She never seemed to be unhappy, and I don’t think she suffered any illness or pain. One day I woke up and found that she had become an old lady practically overnight, the next day came home from work and she was gone, peacefully in her sleep. However heartbroken I still am, and still will be for a while, for the past 13 years I have had the sweetest, cutest, funniest and smartest little creature in my life, and I also know that I gave her a life that she probably wouldn’t have had if I hadn’t have adopted her. And nothing can take all of those memories away. I know that for a while I will still automatically check to see if her food and water bowls are full before I leave the house (and therefore leave the house with tears in my eyes), and also expect her to be at home waiting for me when I get in. Every morning I reach out for her when I wake up and then realize that she won’t be there or coming back. One day I will search for another cat to live with me, but for the time being I am going to learn to live without the little being who came everywhere with me.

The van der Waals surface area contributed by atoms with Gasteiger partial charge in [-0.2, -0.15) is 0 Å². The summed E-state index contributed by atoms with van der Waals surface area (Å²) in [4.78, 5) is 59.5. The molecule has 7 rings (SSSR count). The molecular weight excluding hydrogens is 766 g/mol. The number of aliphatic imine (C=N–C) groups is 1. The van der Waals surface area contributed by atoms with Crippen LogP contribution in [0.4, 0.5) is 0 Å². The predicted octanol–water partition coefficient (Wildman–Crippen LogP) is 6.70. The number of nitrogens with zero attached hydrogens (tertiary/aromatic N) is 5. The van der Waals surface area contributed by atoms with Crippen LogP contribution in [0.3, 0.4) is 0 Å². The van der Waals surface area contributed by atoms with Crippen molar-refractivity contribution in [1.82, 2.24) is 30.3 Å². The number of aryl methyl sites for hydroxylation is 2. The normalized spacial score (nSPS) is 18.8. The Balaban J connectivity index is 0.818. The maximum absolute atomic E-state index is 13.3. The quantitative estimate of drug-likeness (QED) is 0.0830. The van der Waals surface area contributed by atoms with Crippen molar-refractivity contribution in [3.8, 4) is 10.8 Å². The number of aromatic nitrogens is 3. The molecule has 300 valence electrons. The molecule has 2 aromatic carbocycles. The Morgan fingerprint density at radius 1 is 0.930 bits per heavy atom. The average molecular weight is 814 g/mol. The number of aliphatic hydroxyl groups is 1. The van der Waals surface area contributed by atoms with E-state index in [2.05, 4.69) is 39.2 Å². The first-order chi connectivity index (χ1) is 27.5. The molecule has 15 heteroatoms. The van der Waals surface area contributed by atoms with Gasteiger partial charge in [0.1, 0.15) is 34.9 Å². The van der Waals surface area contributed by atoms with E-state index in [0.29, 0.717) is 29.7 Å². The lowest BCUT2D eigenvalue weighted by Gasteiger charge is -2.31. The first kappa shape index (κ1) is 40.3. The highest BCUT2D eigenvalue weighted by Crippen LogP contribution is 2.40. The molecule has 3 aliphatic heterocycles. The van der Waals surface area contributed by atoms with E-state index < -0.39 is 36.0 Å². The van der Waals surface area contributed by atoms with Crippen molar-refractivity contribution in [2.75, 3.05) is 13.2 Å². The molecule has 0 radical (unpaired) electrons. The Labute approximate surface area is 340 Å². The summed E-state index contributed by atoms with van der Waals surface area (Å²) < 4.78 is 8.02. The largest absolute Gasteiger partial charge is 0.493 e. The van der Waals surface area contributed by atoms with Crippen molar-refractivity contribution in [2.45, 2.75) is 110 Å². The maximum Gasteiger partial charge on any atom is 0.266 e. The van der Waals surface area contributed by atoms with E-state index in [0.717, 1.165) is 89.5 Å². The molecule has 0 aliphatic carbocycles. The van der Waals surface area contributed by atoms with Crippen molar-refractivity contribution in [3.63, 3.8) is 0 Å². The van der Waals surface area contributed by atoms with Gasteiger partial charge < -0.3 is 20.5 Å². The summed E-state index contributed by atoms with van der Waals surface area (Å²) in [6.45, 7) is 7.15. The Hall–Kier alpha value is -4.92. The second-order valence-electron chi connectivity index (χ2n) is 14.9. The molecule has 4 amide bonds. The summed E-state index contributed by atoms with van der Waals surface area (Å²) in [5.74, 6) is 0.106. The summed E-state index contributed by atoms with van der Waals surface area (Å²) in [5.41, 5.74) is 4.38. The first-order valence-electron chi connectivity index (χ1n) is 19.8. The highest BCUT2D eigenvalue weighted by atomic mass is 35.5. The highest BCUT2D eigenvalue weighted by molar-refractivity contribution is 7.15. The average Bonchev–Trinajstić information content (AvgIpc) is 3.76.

However heartbreaking it is to lose a pet, the amount of love and joy they bring into a household makes it worth it all. 

The adventures of Luna… Two countries, two states, three apartments in NYC, two hurricanes, one near death experience (that I know of), many people friends, cat friends and dog friends. The little French cat who was raised in French, and to whom I spoke French to until she passed away. The little monster who peed on my roommates bed when she was pissed off (yes she wasn’t perfect) or who would leave me lovely fur balls as presents. The baby cat who continued to think I was her mother until her last day. I imagine that she is running around somewhere with Bella and all of the other pets that I have lost in my life, waiting for me to join her at some point in time.